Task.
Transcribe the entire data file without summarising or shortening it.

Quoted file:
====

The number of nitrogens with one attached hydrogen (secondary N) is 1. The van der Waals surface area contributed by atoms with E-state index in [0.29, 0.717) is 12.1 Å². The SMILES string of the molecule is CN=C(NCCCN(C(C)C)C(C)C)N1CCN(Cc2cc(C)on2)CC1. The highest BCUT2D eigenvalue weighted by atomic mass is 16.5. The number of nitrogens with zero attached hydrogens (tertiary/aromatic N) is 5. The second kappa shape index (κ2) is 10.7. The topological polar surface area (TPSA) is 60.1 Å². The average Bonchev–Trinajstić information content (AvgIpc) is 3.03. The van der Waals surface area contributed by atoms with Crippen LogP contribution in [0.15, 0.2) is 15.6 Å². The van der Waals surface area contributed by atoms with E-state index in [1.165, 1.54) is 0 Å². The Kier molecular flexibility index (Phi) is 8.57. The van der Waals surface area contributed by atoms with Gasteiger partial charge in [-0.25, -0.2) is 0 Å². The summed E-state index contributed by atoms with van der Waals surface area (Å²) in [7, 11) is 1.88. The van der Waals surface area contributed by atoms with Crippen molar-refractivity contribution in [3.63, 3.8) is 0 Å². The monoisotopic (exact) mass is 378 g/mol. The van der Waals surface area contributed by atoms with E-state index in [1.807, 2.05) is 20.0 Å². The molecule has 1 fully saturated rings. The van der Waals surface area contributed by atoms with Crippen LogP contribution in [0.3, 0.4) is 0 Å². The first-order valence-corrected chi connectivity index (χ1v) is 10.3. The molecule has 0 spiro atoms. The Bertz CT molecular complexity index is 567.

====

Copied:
The number of nitrogens with one attached hydrogen (secondary N) is 1. The van der Waals surface area contributed by atoms with E-state index in [0.29, 0.717) is 12.1 Å². The SMILES string of the molecule is CN=C(NCCCN(C(C)C)C(C)C)N1CCN(Cc2cc(C)on2)CC1. The highest BCUT2D eigenvalue weighted by atomic mass is 16.5. The number of nitrogens with zero attached hydrogens (tertiary/aromatic N) is 5. The second kappa shape index (κ2) is 10.7. The topological polar surface area (TPSA) is 60.1 Å². The average Bonchev–Trinajstić information content (AvgIpc) is 3.03. The van der Waals surface area contributed by atoms with Crippen LogP contribution in [0.15, 0.2) is 15.6 Å². The van der Waals surface area contributed by atoms with E-state index in [1.165, 1.54) is 0 Å². The Kier molecular flexibility index (Phi) is 8.57. The van der Waals surface area contributed by atoms with Gasteiger partial charge in [-0.25, -0.2) is 0 Å². The summed E-state index contributed by atoms with van der Waals surface area (Å²) in [7, 11) is 1.88. The van der Waals surface area contributed by atoms with Crippen molar-refractivity contribution in [3.63, 3.8) is 0 Å². The monoisotopic (exact) mass is 378 g/mol. The van der Waals surface area contributed by atoms with E-state index in [1.807, 2.05) is 20.0 Å². The molecule has 1 fully saturated rings. The van der Waals surface area contributed by atoms with Crippen LogP contribution in [0.3, 0.4) is 0 Å². The first-order valence-corrected chi connectivity index (χ1v) is 10.3. The molecule has 0 spiro atoms. The Bertz CT molecular complexity index is 567.